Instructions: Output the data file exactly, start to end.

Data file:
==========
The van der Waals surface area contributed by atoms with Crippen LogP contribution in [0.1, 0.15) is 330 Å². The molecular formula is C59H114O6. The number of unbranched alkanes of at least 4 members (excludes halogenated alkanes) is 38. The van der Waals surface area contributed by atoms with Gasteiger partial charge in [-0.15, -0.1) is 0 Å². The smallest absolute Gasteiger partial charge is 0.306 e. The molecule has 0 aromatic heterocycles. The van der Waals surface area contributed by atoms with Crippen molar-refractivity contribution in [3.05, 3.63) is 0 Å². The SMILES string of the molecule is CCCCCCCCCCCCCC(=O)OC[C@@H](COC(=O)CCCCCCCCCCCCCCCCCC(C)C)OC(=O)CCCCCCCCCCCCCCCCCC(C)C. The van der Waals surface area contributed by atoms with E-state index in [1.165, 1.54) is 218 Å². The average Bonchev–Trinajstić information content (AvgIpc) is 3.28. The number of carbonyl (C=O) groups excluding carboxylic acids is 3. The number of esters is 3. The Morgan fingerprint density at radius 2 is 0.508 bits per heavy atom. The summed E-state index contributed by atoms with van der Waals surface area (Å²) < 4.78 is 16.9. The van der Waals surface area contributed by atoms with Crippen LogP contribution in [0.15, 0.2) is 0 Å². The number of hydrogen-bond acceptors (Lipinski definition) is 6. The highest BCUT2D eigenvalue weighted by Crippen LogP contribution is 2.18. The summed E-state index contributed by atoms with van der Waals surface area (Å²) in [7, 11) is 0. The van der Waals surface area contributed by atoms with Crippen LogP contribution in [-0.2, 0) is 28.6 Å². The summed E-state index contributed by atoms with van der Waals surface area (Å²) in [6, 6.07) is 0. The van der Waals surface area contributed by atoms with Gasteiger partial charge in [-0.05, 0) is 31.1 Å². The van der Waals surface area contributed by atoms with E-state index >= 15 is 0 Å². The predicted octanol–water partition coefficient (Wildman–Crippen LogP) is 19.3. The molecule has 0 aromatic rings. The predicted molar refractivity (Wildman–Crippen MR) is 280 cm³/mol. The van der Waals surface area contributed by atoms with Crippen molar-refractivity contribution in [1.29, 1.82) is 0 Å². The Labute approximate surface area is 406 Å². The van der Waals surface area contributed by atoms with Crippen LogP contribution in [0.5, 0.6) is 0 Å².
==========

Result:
The van der Waals surface area contributed by atoms with Crippen LogP contribution in [0.1, 0.15) is 330 Å². The molecular formula is C59H114O6. The number of unbranched alkanes of at least 4 members (excludes halogenated alkanes) is 38. The van der Waals surface area contributed by atoms with Gasteiger partial charge in [-0.15, -0.1) is 0 Å². The smallest absolute Gasteiger partial charge is 0.306 e. The molecule has 0 aromatic heterocycles. The van der Waals surface area contributed by atoms with Crippen molar-refractivity contribution in [3.05, 3.63) is 0 Å². The SMILES string of the molecule is CCCCCCCCCCCCCC(=O)OC[C@@H](COC(=O)CCCCCCCCCCCCCCCCCC(C)C)OC(=O)CCCCCCCCCCCCCCCCCC(C)C. The van der Waals surface area contributed by atoms with E-state index in [1.165, 1.54) is 218 Å². The average Bonchev–Trinajstić information content (AvgIpc) is 3.28. The number of carbonyl (C=O) groups excluding carboxylic acids is 3. The number of esters is 3. The Morgan fingerprint density at radius 2 is 0.508 bits per heavy atom. The summed E-state index contributed by atoms with van der Waals surface area (Å²) < 4.78 is 16.9. The van der Waals surface area contributed by atoms with Crippen LogP contribution in [0.15, 0.2) is 0 Å². The number of hydrogen-bond acceptors (Lipinski definition) is 6. The highest BCUT2D eigenvalue weighted by Crippen LogP contribution is 2.18. The summed E-state index contributed by atoms with van der Waals surface area (Å²) in [7, 11) is 0. The van der Waals surface area contributed by atoms with Crippen LogP contribution in [-0.2, 0) is 28.6 Å². The summed E-state index contributed by atoms with van der Waals surface area (Å²) in [6, 6.07) is 0. The van der Waals surface area contributed by atoms with Gasteiger partial charge in [-0.05, 0) is 31.1 Å². The van der Waals surface area contributed by atoms with E-state index >= 15 is 0 Å². The predicted octanol–water partition coefficient (Wildman–Crippen LogP) is 19.3. The molecule has 0 aromatic rings. The predicted molar refractivity (Wildman–Crippen MR) is 280 cm³/mol. The van der Waals surface area contributed by atoms with Crippen molar-refractivity contribution in [1.29, 1.82) is 0 Å². The Labute approximate surface area is 406 Å². The van der Waals surface area contributed by atoms with Crippen LogP contribution in [0.5, 0.6) is 0 Å².